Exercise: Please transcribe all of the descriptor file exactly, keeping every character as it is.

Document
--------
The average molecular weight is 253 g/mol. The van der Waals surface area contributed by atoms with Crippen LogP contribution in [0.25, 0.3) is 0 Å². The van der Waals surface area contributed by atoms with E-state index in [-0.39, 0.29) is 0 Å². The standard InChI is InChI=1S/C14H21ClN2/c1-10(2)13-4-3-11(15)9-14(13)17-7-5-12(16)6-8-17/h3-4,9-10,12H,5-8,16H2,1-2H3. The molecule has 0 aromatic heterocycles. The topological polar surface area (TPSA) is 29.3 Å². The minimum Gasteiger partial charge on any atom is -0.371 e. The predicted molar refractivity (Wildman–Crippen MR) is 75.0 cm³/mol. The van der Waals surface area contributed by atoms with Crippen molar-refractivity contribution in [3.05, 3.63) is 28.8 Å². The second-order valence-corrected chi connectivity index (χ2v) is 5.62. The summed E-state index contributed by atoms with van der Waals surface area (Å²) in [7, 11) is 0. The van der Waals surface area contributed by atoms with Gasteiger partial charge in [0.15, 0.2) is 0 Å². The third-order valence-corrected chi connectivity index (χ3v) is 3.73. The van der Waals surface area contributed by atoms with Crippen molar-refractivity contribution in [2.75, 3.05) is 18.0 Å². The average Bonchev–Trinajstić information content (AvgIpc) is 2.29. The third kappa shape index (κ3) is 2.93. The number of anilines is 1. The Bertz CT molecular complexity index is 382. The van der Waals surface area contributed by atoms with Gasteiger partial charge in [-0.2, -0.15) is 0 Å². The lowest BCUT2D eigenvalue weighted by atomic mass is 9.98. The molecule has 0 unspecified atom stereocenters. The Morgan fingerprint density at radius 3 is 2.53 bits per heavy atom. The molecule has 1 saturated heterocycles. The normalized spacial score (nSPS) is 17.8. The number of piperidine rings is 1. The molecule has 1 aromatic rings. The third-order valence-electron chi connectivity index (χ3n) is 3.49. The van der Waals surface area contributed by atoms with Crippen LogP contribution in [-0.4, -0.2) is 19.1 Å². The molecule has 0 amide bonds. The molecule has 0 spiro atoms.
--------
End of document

The average molecular weight is 253 g/mol. The van der Waals surface area contributed by atoms with Crippen LogP contribution in [0.25, 0.3) is 0 Å². The van der Waals surface area contributed by atoms with E-state index in [-0.39, 0.29) is 0 Å². The standard InChI is InChI=1S/C14H21ClN2/c1-10(2)13-4-3-11(15)9-14(13)17-7-5-12(16)6-8-17/h3-4,9-10,12H,5-8,16H2,1-2H3. The molecule has 0 aromatic heterocycles. The topological polar surface area (TPSA) is 29.3 Å². The minimum Gasteiger partial charge on any atom is -0.371 e. The predicted molar refractivity (Wildman–Crippen MR) is 75.0 cm³/mol. The van der Waals surface area contributed by atoms with Crippen molar-refractivity contribution in [3.05, 3.63) is 28.8 Å². The second-order valence-corrected chi connectivity index (χ2v) is 5.62. The summed E-state index contributed by atoms with van der Waals surface area (Å²) in [7, 11) is 0. The van der Waals surface area contributed by atoms with Gasteiger partial charge in [0.15, 0.2) is 0 Å². The third-order valence-corrected chi connectivity index (χ3v) is 3.73. The van der Waals surface area contributed by atoms with Crippen molar-refractivity contribution in [2.75, 3.05) is 18.0 Å². The average Bonchev–Trinajstić information content (AvgIpc) is 2.29. The third kappa shape index (κ3) is 2.93. The number of anilines is 1. The Bertz CT molecular complexity index is 382. The van der Waals surface area contributed by atoms with Gasteiger partial charge in [-0.2, -0.15) is 0 Å². The lowest BCUT2D eigenvalue weighted by atomic mass is 9.98. The molecule has 0 unspecified atom stereocenters. The Morgan fingerprint density at radius 3 is 2.53 bits per heavy atom. The molecule has 1 saturated heterocycles. The normalized spacial score (nSPS) is 17.8. The number of piperidine rings is 1. The molecule has 1 aromatic rings. The third-order valence-electron chi connectivity index (χ3n) is 3.49. The van der Waals surface area contributed by atoms with Crippen LogP contribution in [-0.4, -0.2) is 19.1 Å². The molecule has 0 amide bonds. The molecule has 0 spiro atoms.